Planting an Avocado Tree Outside

Category Fruit Trees
If you don't live in a warmer winter climate then it might be best to plant your avocado tree in a pot that can be moved inside during the winter. Otherwise, in the proper climate follow the planting instructions with attention to light and soil requirements. This is a page about planting an avocado tree outside.
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September 20, 2017

My avocado tree has grown to about 3 1/2 feet from the pit. I have had it in the house in a window since starting it, probably 2 or 3 years ago. I want to move it outside either in a larger pot or in the ground. I am in zone 7 or 8 in North Carolina. Can it survive being out doors?

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September 20, 20170 found this helpful
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There are 3 different kinds of avocado trees and each can take different degrees of cold weather but since you are growing your tree from a seed I'm sure you do not know what kind of tree you have. That means you should stick with the least cold hardy type tree information just to be safe.

I believe you would be taking a chance on losing your tree if planted in the ground so I would recommend planting it in a pot that can be moved inside.

You can always contact a master gardener in your area and ask them for advice since they are familiar with your climate.

Here is a link to locate a master grander in your area.

ahsgardening.org/.../master-gardeners

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September 26, 20170 found this helpful
Best Answer

If you are in zone 7 in North Carolina, you may have experienced the 3 degree temperature we had last Winter. Your avocado tree certainly will not survive such extreme cold. It will not survive freezing temperatures, at all.

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If you planted it outside in the ground and it did survive; it would reach a height of about 20 feet or more. Keeping the tree in a container will restrict its growth to about 7-8 feet.

It may be best to keep the tree in a container and move the container to a sunlit porch or deck during the warmer months.

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May 27, 2019

I have a avocado tree that I babied all winter long. It survived and it got to be 4 feet tall. I got this man to put it in the ground for me. I don't know any better so I cut off the dead leaves. I am watering it about every other day, but it just doesn't look good. What can I do to help it?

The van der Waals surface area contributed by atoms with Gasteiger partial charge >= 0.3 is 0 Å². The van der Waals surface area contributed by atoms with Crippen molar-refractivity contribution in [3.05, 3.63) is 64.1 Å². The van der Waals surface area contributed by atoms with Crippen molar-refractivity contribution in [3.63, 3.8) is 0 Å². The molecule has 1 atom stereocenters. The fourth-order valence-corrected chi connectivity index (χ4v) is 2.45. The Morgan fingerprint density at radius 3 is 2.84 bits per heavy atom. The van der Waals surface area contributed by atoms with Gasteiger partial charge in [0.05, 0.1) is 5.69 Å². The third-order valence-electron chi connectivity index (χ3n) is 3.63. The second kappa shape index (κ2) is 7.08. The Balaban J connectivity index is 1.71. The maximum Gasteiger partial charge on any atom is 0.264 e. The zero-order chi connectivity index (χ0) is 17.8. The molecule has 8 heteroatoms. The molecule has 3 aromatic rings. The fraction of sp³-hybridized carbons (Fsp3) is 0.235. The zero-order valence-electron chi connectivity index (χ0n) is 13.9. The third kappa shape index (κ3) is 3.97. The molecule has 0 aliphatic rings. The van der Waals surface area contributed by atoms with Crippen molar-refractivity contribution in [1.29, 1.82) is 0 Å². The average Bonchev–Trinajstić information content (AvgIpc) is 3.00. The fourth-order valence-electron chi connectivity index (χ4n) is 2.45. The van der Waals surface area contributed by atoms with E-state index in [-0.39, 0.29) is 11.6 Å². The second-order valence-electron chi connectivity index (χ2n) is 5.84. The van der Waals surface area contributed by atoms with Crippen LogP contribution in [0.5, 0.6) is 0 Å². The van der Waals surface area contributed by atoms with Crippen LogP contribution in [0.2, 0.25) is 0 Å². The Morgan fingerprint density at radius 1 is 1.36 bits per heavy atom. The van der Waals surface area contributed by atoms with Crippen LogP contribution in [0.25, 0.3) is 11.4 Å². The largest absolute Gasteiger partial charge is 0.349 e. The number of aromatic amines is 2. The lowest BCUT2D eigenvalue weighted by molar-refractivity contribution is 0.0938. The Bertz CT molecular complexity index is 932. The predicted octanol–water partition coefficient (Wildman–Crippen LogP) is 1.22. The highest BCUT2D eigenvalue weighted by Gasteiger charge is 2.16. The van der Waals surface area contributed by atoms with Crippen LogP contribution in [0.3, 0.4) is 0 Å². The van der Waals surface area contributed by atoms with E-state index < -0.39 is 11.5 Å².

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May 28, 20190 found this helpful

Your tree may be in shock after transplanting. It had perfect conditions inside your home. Give it time to adjust.

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June 17, 20190 found this helpful

Has the plant adjusted?

Hopefully it will come back for you. The best thing to do is watch its water intake and not let it get waterlogged.

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Post back with an update!

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September 19, 2018

This is my 5th avocado tree and I cannot reach first base. My fifth one is still in it's 5 gallon container. I bought it 9 days ago, and it was grafted. In the last 4 days I noticed the leaves were curling, then fell off. The falling leaves start below and then are going up to the young ones. I have already lost 3 leaves and have not put it in the ground.

I lost my fourth avocado because I put it in the ground right away. The 3rd and fourth one, I even put them one foot above ground, good depth, well prepared soil, mulched it, but it still died on me. I tried more water, then less water in a well drained soil. I am now checking with anyone familiar with my experience before I put this new avocado in the ground.

Please I need your help!

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September 19, 20180 found this helpful

Make sure avocado trees are right for your area. Keep in mind it can take years to get fruit on a tree. Some never fruit.

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September 20, 20180 found this helpful

You don't say where you are, but Avocado trees are challenging to grow in many areas...like where I am in Pittsburgh I can get pretty plants, but not much else.

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Your local home extension office can give you the low down on growing them in your area. Here is a locator:

www.gardeningknowhow.com/extension-search

Wishing you the best. I know it is frustrating!

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Home and Garden Gardening Fruit TreesJanuary 8, 2018
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